A high-performance DNS stub resolver
MassDNS is a simple high-performance DNS stub resolver targetting those who seek to resolve a massive amount of domain names in the order of millions or even billions. Without special configuration, MassDNS is capable of resolving over 100,000,000 domains per hour with a Gigabit ethernet link using publicly available resolvers.
MassDNS requires ldns. It can be installed using
apt-get install libldns-dev on Debian or Ubuntu.
Clone the git repository and
cd into the project root folder. Then run
make to build from source.
Usage: ./bin/massdns [options] domainlist (- for stdin) -a --no-authority Omit records from the authority section of the response packets. -c --resolve-count Number of resolves for a name before giving up. (Default: 50) -e --additional Include response records within the additional section. -h --help Show this help. -i --interval Interval in milliseconds to wait between multiple resolves of the same domain. (Default: 200) -m --module Load a shared module in order to handle packets. -n --norecurse Use non-recursive queries. Useful for DNS cache snooping. -o --only-responses Do not output DNS questions. -p --progress Show the progress and remaining time. -q --quiet Quiet mode. -r --resolvers Text file containing DNS resolvers. --root Allow running the program as root. Not recommended. -s --hashmap-size Set the size of the hashmap used for resolving. (Default: 100000) -t --type Record type to be resolved. (Default: A) -w --outfile Write to the specified output file instead of standard output. Supported record types: A AAAA ANY CNAME DNAME MX NS PTR SOA TXT CAA TLSA
By default, MassDNS will print status information on standard error, results are written to stdout.
Resolve all AAAA records from domains within domains.txt using the resolvers within resolvers.txt and store the results within results.txt:
$ ./bin/massdns -r resolvers.txt -t AAAA example.txt > results.txt
This is equivalent to:
$ ./bin/massdns -r resolvers.txt -t AAAA -w results.txt example.txt
By default, MassDNS will output response packets in text format which looks similar to the following:
188.8.131.52:53 1466115053 NOERROR example.com. IN AAAA # resolver, Unix timestamp, query name, class, record example.com. 21479 IN AAAA 2606:2800:220::1 # name, TTL, class, record, record data # empty line separates answer and authority records example.com. 21200 IN NS a.iana-servers.net. # name, TTL, class, record, record data # ...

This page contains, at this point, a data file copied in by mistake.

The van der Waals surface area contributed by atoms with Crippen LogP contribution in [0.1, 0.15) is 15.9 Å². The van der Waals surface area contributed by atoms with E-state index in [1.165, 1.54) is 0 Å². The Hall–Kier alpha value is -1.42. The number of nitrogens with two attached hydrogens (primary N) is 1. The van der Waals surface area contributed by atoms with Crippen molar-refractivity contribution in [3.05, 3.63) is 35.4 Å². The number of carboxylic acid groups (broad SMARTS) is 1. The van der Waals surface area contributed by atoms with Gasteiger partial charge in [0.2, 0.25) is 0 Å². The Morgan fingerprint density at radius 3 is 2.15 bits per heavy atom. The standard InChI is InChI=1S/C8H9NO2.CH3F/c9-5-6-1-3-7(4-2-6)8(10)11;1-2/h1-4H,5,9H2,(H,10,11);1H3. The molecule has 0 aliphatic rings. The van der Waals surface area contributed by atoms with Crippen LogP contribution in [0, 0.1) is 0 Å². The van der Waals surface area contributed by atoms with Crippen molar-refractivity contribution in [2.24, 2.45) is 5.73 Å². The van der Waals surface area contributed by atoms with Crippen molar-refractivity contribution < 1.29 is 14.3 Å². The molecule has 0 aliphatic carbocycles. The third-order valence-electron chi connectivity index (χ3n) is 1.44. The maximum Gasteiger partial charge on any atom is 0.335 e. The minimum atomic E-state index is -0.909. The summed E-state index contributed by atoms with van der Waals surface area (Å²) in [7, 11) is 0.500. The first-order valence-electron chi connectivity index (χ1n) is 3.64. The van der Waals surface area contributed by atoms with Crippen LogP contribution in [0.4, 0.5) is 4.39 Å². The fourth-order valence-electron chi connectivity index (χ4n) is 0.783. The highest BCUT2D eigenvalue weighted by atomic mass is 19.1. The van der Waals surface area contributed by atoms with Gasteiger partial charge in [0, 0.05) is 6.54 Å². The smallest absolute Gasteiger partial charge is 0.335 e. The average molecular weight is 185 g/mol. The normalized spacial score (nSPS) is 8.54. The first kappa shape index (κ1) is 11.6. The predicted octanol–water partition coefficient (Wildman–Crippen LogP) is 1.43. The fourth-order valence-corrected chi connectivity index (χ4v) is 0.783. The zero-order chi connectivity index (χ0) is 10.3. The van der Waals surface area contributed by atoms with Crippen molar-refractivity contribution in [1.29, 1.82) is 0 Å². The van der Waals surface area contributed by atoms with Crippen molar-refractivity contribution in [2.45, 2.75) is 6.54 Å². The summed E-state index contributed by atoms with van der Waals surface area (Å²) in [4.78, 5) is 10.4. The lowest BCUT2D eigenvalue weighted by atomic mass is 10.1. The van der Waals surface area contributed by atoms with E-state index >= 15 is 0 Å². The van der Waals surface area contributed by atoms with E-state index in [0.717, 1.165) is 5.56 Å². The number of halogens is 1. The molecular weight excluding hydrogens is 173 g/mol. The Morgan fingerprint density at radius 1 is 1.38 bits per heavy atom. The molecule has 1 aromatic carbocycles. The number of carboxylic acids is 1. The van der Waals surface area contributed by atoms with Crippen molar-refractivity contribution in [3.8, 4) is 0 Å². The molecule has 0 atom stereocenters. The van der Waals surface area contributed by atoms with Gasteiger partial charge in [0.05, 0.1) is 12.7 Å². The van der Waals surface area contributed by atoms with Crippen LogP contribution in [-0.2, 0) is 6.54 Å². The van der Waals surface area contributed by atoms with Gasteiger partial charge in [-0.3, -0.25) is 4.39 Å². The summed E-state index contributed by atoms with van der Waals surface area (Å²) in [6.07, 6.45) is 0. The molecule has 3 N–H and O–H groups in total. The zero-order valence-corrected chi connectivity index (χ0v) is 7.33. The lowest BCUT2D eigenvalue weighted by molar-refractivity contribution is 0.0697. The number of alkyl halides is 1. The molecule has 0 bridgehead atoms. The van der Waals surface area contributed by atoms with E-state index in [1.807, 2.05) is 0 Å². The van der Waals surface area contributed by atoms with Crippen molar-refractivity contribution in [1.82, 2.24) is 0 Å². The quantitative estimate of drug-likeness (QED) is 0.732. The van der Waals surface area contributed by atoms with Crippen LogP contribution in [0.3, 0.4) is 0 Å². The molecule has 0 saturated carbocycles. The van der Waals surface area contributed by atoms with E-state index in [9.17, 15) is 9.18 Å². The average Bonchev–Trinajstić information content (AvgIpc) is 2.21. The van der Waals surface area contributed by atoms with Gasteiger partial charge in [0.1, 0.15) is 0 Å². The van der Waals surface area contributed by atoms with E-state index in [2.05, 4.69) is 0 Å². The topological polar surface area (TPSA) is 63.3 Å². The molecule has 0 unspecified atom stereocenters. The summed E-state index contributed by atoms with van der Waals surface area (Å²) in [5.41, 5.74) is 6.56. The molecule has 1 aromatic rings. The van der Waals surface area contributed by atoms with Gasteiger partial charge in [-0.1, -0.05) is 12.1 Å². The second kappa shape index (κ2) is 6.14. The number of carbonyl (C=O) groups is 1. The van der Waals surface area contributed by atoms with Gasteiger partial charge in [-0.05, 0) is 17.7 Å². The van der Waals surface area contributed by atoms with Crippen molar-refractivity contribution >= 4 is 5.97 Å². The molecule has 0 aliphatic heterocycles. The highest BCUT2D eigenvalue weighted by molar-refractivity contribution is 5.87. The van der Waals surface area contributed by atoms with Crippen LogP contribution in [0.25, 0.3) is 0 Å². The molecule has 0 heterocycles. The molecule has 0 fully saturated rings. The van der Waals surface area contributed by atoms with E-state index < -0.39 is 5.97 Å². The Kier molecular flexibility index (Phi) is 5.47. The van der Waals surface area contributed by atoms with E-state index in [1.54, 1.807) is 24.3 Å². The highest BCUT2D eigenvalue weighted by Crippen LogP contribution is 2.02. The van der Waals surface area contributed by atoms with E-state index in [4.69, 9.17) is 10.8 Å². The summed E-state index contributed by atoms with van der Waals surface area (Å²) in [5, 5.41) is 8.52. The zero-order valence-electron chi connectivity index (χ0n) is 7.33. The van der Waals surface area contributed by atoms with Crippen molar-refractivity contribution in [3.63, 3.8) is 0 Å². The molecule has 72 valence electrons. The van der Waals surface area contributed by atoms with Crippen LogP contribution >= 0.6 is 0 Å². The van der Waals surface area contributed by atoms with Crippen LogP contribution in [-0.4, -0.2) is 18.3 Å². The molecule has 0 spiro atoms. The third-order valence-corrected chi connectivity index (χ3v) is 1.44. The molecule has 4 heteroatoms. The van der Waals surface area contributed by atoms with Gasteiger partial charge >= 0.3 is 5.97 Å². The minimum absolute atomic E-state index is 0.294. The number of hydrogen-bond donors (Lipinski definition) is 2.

The resolver IP address is included in order to make it easier for you to filter the output in case you detect that some resolvers produce bad results.
The repository includes the file
resolvers.txt consisting of a filtered subset of the resolvers provided by the subbrute project.
Please note that the usage of MassDNS may cause a significant load on the used resolvers and result in abuse complaints being sent to your ISP.
Also note that the provided resolvers are not guaranteed to be trustworthy. If you detect a bad resolver that is still included within MassDNS, please file an issue.
MassDNS's DNS implementation is currently very sporadic and only supports the most common records. You are welcome to help changing this by collaborating.
MassDNS includes a Python script allowing you to resolve all IPv4 PTR records by printing their respective queries to the standard output.
$ ./ptr.py | ./bin/massdns -r resolvers.txt -t PTR -w ptr.txt -
Please note that the labels within
in-addr.arpa are reversed. In order to resolve the domain name of
184.108.40.206, MassDNS expects
220.127.116.11.in-addr.arpa as input query name.
As a consequence, the Python script does not resolve the records in an ascending order which is an advantage because sudden heavy spikes at the name servers of IPv4 subnets are avoided.
Similar to subbrute, MassDNS allows you to brute force subdomains using the included
$ ./subbrute.py names.txt example.com | ./bin/massdns -r resolvers.txt -t A -a -o -w results.txt -
names_small.txt, which have been copied from the subbrute project, contain names of commonly used subdomains.
MassDNS does not require root privileges and will therefore drop privileges to the user called "nobody" by default when being run as root.
If the user "nobody" does not exist, MassDNS will refuse execution. In this case, it is recommended to run MassDNS as another non-privileged user.
The privilege drop can be circumvented using the
--root argument which is not recommended.
Also note that other branches than master should not be used in production at all.
MassDNS supports the development of minimalistic custom modules. An example module supporting binary output can be found within the folder
The example module has to be built separately by running
Please note that the module interfaces are not stable yet and are subject to change during further development of MassDNS.
- Prevent flooding resolvers which are employing rate limits or refusing resolves after some time
- Implement bandwidth limits
- Employ cross-resolver checks to detect DNS poisoning and DNS spam (e.g. Level 3 DNS hijacking)
- Implement IO-multiplexing to prevent 100% usage of a single CPU core
- Support IPv6 resolvers